Covenant Communications Inc. isn't just riding the wave of new interest in youth and adult romance, audio book tapes and youth fiction that's free of smut.

The LDS-oriented publisher is surfing on its 40 years of experience in marketing the very material that's "suddenly" caught on.The company, celebrating its 40th anniversary this year, has been known for years for its recordings and helped foster the trends now driving its publishing decisions, says Robby Nichols, vice president of marketing.

Nichols believes that by producing literature and recordings that are uplifting and positive, Covenant has created a market for itself that's just now taking off.

"We've had double digit growth every year for the past 10 years," Nichols. "We're four and a half times what we were 10 years ago.

"We still do a lot of talk tapes. That's something we've been known for," said Nichols, "We do a lot of LDS fiction. It's been our niche. . . . But we're not just in the publishing business any more. We're in the entertainment business. We sell as much in books as in audio, video and tapes combined."

Covenant now ranks third in the bustling LDS products market behind Deseret Book and Bookcraft.

"Right now, we're focusing more and more on the LDS market. That's our primary market. If there's a cross-over appeal, that's fine. We would love to pick up any readers who enjoy a good, clean story," Nichols said. "We're trying to take care of our own first while recognizing that the clean stories cross religious lines."

Readers across the nation are demanding more of what Covenant sells as its signature works, clean stories with happy endings.

"It's become a genre that's exploded," Nichols said. "And we have nine out of the top 10 books on Deseret Book's best-seller list."

Covenant's romance fiction sales now exceed a million dollars a year after just three years and the release of 20 titles.

"We're trying to give youth good alternatives, books that are not preachy but high on adventure and action with religion as a backdrop."

A good example has been the "Tennis Shoes Among the Nephites," a fictionalized historical series written by Chris Heimerdinger, joined this year by the "Light Traveler" series by Brent Rowley. The Tennis Shoes series has sold over 300,000 copies.

In the young adult romance market, Covenant is competing in the market with books written by Cheri Crane following the story of a young woman named Kate who is an unusually spirited leading character.

In adult romance, Nichols boasts about the books written by Anita Stansfield, Jennie Hansen, Dan Yates and Rachel Nunes. Each of the authors deal hands-on with some of the more controversial aspects of modern-day living; serious illness, failed relationships, divorce and infidelity.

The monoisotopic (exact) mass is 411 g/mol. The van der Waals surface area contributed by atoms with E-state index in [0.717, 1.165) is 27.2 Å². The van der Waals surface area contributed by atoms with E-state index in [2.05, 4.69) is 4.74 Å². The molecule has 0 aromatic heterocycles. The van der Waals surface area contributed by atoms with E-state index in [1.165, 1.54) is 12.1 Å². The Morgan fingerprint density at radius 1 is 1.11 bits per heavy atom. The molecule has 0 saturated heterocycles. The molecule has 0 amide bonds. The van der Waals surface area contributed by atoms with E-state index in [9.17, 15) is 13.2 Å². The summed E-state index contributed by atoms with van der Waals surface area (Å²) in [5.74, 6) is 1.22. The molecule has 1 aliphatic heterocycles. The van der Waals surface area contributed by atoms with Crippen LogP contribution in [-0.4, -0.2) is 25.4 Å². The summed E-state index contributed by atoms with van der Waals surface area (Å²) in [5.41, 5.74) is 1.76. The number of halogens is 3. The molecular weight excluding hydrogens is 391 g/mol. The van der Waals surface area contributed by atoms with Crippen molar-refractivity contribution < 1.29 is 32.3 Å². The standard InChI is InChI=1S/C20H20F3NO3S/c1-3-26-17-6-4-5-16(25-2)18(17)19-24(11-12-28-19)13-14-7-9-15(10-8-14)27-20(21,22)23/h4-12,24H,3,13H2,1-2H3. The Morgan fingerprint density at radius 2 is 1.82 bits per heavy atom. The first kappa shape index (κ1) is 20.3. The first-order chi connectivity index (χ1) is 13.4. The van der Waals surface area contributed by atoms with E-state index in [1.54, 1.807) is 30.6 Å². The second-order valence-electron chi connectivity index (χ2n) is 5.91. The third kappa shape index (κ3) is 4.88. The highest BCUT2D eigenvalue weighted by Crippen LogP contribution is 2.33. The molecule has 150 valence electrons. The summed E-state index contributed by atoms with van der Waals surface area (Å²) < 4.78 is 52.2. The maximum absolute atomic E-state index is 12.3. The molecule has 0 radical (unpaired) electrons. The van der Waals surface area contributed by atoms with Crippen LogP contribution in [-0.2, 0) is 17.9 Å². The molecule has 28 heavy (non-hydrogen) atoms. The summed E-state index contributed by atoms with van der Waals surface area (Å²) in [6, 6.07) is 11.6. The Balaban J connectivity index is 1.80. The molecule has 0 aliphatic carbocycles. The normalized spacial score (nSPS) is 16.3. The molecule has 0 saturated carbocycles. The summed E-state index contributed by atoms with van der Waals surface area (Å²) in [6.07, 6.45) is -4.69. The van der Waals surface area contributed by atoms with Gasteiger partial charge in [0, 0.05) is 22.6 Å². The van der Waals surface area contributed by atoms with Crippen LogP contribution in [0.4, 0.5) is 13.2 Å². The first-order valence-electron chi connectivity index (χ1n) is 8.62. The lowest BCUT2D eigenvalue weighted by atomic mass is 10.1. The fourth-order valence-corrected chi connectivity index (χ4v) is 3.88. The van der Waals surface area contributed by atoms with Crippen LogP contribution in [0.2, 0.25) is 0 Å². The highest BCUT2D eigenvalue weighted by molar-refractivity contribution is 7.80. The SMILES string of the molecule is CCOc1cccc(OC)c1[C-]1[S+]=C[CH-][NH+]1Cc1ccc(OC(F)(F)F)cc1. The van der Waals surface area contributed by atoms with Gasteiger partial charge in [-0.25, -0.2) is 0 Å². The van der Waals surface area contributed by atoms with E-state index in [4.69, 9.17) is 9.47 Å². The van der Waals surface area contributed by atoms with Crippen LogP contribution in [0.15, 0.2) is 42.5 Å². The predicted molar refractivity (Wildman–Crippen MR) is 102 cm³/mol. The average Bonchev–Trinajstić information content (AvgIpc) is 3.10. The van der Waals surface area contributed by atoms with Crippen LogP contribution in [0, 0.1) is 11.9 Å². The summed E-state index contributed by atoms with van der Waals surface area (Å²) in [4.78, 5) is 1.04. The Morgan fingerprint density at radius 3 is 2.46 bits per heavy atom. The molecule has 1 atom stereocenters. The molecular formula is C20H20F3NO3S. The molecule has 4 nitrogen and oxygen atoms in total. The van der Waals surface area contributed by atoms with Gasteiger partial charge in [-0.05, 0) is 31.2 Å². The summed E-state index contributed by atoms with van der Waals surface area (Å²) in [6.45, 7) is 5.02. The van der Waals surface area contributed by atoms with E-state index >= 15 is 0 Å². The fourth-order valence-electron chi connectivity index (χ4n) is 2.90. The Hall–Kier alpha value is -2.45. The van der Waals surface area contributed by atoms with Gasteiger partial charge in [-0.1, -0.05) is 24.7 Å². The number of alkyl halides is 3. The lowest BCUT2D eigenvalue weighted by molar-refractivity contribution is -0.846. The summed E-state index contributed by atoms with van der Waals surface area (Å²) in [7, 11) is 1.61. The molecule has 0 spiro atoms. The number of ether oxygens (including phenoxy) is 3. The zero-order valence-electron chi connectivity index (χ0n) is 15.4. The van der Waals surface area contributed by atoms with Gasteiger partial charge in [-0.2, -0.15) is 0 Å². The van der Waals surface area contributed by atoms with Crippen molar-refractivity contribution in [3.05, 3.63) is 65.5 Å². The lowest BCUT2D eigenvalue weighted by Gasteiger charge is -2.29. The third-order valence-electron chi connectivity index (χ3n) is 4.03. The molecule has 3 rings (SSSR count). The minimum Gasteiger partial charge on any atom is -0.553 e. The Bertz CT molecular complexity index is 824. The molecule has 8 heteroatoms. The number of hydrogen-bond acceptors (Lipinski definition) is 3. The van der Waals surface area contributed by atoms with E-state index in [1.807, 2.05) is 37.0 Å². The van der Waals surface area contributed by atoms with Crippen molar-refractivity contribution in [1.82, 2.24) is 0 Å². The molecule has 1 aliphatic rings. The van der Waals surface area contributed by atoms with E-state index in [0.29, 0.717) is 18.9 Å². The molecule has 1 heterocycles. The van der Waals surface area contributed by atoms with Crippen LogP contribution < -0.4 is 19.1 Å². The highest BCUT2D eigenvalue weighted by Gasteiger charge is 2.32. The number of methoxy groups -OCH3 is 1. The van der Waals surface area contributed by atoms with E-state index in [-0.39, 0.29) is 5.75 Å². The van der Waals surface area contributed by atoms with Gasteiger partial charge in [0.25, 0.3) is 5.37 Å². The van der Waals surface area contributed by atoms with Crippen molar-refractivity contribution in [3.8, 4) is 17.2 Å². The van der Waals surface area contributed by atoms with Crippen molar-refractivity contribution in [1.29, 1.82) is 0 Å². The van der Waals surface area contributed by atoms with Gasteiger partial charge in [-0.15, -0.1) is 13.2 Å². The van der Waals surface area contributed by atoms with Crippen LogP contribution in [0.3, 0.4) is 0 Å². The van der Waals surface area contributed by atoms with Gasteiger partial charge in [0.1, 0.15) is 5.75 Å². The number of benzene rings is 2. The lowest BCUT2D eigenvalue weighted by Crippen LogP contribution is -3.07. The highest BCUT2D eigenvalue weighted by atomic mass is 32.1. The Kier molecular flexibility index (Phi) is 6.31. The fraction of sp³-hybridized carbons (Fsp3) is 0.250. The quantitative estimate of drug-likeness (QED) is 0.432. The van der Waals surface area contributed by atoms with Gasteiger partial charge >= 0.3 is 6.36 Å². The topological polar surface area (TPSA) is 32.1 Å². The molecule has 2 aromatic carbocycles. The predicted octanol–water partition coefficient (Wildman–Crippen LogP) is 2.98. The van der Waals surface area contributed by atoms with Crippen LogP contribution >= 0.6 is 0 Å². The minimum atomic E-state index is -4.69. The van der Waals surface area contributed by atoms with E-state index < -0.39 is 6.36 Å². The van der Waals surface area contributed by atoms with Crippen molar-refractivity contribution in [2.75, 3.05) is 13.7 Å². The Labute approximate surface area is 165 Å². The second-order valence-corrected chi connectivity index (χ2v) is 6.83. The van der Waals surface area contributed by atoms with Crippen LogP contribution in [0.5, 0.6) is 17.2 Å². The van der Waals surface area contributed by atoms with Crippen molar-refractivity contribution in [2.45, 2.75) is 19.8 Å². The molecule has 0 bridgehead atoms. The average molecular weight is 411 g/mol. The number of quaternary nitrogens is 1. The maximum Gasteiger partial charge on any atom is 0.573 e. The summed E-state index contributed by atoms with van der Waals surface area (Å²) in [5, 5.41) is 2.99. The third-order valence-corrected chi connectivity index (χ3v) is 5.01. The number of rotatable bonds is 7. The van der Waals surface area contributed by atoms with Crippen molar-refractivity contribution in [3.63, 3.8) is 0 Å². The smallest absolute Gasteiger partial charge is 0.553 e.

"We're trying to hit real issues with an approach that is uplifting," Nichols said. "We try very carefully to make sure we're building character while looking for a good story with emotion."

One of Stansfield's books was the No. 3 best-seller for the entire Deseret Book chain.

Right now, 20 percent of all trade books are romance. National bookstore chains have specific areas for LDS fiction, where most of the titles are Covenant Communications label.

"It's exciting," Nichols said. "It's getting to the point where there is money for the authors because there is more demand for their work."

Material for Covenant is culled carefully by a multistep review process. Any manuscript or recording being considered for addition to the Covenant line-up goes through an editor's personal review, scrutiny by the company's editorial board and is submitted to a reader's review.

Joann Jolley is managing editor and hand selects most of what eventually becomes part of the Covenant offering.

"She's largely responsible for our success," said Nichols. "She just has a knack. We believed there was a growing segment of women who liked to read romance, but who were tired of all the negatives associated with traditional romance fiction."

Jolley says the appeal for clean, non-steamy romance came as a result of the marriage between the good story and characters placed in a realistic setting.

"More than traditional romance, Covenant provides a spiritual dimension in these books that show how people, struggling through life's challenges and conflicts, learn to rely on God for answers to the tough questions," Jolley said.

Covenant started with recordings of LDS scripture. In fact, the company still has one of the original gold sets of the Book of Mormon produced by then Covenant Recordings.

They then started producing a series of lectures on tape and experimenting with material for the LDS audience which today includes "Happy Helpers" job-charts and Family Home Evening ideas in book form, teaching aids, postcards for missionaries and inspirational message tapes.

In addition, Covenant offers more heavyweight LDS material such as the reference book written on symbols that appear on the LDS temples and the "To Your Health," written by LDS health professionals.

There is also a division devoted to producing CDs and cassette tapes of inspirational music featuring LDS artists and arrangements.

In the very near future, Covenant Communications will be setting up listening stations in various locations with 48 samples of their product.

Also, more than 40 class speeches by popular speakers such as George Durrant, Hyrum Smith, Lucile Johnson, Ardeth Kapp and Dale Murphy are being re-released as part of Covenant's 40th anniversary celebration.